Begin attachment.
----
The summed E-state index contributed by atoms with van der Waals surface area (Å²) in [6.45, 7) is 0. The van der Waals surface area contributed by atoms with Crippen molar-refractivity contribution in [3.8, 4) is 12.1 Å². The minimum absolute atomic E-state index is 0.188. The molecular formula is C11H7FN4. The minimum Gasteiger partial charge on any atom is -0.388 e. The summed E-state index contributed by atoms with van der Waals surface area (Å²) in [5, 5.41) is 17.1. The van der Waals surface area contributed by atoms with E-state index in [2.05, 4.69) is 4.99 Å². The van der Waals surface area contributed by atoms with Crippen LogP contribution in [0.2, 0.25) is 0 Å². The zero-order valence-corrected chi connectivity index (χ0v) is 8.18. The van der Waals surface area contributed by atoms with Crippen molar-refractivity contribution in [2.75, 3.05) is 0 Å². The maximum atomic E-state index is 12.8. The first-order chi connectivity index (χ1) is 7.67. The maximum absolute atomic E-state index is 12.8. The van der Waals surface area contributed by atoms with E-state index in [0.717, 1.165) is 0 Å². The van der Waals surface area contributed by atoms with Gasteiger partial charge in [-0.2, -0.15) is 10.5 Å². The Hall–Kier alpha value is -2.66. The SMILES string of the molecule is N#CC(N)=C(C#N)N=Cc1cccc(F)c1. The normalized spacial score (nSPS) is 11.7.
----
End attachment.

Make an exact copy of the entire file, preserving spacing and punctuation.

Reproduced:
The summed E-state index contributed by atoms with van der Waals surface area (Å²) in [6.45, 7) is 0. The van der Waals surface area contributed by atoms with Crippen molar-refractivity contribution in [3.8, 4) is 12.1 Å². The minimum absolute atomic E-state index is 0.188. The molecular formula is C11H7FN4. The minimum Gasteiger partial charge on any atom is -0.388 e. The summed E-state index contributed by atoms with van der Waals surface area (Å²) in [5, 5.41) is 17.1. The van der Waals surface area contributed by atoms with E-state index in [2.05, 4.69) is 4.99 Å². The van der Waals surface area contributed by atoms with Crippen LogP contribution in [0.2, 0.25) is 0 Å². The zero-order valence-corrected chi connectivity index (χ0v) is 8.18. The van der Waals surface area contributed by atoms with Crippen molar-refractivity contribution in [2.75, 3.05) is 0 Å². The maximum atomic E-state index is 12.8. The first-order chi connectivity index (χ1) is 7.67. The maximum absolute atomic E-state index is 12.8. The van der Waals surface area contributed by atoms with E-state index in [0.717, 1.165) is 0 Å². The van der Waals surface area contributed by atoms with Gasteiger partial charge in [-0.2, -0.15) is 10.5 Å². The Hall–Kier alpha value is -2.66. The SMILES string of the molecule is N#CC(N)=C(C#N)N=Cc1cccc(F)c1. The normalized spacial score (nSPS) is 11.7.